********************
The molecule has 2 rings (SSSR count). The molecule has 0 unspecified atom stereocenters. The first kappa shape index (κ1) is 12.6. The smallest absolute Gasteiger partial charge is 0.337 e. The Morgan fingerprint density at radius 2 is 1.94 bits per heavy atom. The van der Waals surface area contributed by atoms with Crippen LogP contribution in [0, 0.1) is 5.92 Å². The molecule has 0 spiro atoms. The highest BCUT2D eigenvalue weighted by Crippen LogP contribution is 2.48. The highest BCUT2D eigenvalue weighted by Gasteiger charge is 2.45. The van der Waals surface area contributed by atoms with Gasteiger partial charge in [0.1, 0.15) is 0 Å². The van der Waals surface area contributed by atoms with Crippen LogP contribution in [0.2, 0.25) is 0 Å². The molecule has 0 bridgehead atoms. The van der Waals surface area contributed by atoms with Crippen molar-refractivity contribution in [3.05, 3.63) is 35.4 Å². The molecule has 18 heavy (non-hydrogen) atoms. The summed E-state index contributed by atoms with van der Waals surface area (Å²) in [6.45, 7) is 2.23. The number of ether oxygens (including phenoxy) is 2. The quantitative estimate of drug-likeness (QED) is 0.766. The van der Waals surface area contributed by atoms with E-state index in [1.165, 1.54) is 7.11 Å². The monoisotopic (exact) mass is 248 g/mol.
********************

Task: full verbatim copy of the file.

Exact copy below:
The molecule has 2 rings (SSSR count). The molecule has 0 unspecified atom stereocenters. The first kappa shape index (κ1) is 12.6. The smallest absolute Gasteiger partial charge is 0.337 e. The Morgan fingerprint density at radius 2 is 1.94 bits per heavy atom. The van der Waals surface area contributed by atoms with Crippen LogP contribution in [0, 0.1) is 5.92 Å². The molecule has 0 spiro atoms. The highest BCUT2D eigenvalue weighted by Crippen LogP contribution is 2.48. The highest BCUT2D eigenvalue weighted by Gasteiger charge is 2.45. The van der Waals surface area contributed by atoms with Gasteiger partial charge in [0.1, 0.15) is 0 Å². The van der Waals surface area contributed by atoms with Crippen LogP contribution in [0.2, 0.25) is 0 Å². The molecule has 0 bridgehead atoms. The van der Waals surface area contributed by atoms with Crippen molar-refractivity contribution in [3.05, 3.63) is 35.4 Å². The molecule has 18 heavy (non-hydrogen) atoms. The summed E-state index contributed by atoms with van der Waals surface area (Å²) in [6.45, 7) is 2.23. The number of ether oxygens (including phenoxy) is 2. The quantitative estimate of drug-likeness (QED) is 0.766. The van der Waals surface area contributed by atoms with E-state index in [1.165, 1.54) is 7.11 Å². The monoisotopic (exact) mass is 248 g/mol.